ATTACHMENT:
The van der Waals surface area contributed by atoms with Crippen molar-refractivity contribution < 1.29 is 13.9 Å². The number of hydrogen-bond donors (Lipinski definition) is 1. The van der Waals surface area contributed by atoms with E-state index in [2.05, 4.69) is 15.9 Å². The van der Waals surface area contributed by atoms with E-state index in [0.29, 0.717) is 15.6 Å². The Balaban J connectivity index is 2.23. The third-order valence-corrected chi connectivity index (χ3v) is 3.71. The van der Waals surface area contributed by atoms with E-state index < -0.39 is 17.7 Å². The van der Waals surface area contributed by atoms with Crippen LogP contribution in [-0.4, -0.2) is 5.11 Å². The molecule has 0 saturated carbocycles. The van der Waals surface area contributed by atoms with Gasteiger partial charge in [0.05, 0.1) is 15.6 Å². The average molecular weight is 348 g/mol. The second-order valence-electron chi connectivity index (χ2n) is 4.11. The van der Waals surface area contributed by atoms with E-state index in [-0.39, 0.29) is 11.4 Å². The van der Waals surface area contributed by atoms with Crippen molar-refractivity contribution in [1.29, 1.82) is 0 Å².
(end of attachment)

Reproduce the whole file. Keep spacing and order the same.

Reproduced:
The van der Waals surface area contributed by atoms with Crippen molar-refractivity contribution < 1.29 is 13.9 Å². The number of hydrogen-bond donors (Lipinski definition) is 1. The van der Waals surface area contributed by atoms with E-state index in [2.05, 4.69) is 15.9 Å². The van der Waals surface area contributed by atoms with E-state index in [0.29, 0.717) is 15.6 Å². The Balaban J connectivity index is 2.23. The third-order valence-corrected chi connectivity index (χ3v) is 3.71. The van der Waals surface area contributed by atoms with E-state index < -0.39 is 17.7 Å². The van der Waals surface area contributed by atoms with Crippen LogP contribution in [-0.4, -0.2) is 5.11 Å². The molecule has 0 saturated carbocycles. The van der Waals surface area contributed by atoms with Gasteiger partial charge in [0.05, 0.1) is 15.6 Å². The average molecular weight is 348 g/mol. The second-order valence-electron chi connectivity index (χ2n) is 4.11. The van der Waals surface area contributed by atoms with E-state index in [-0.39, 0.29) is 11.4 Å². The van der Waals surface area contributed by atoms with Crippen molar-refractivity contribution in [1.29, 1.82) is 0 Å².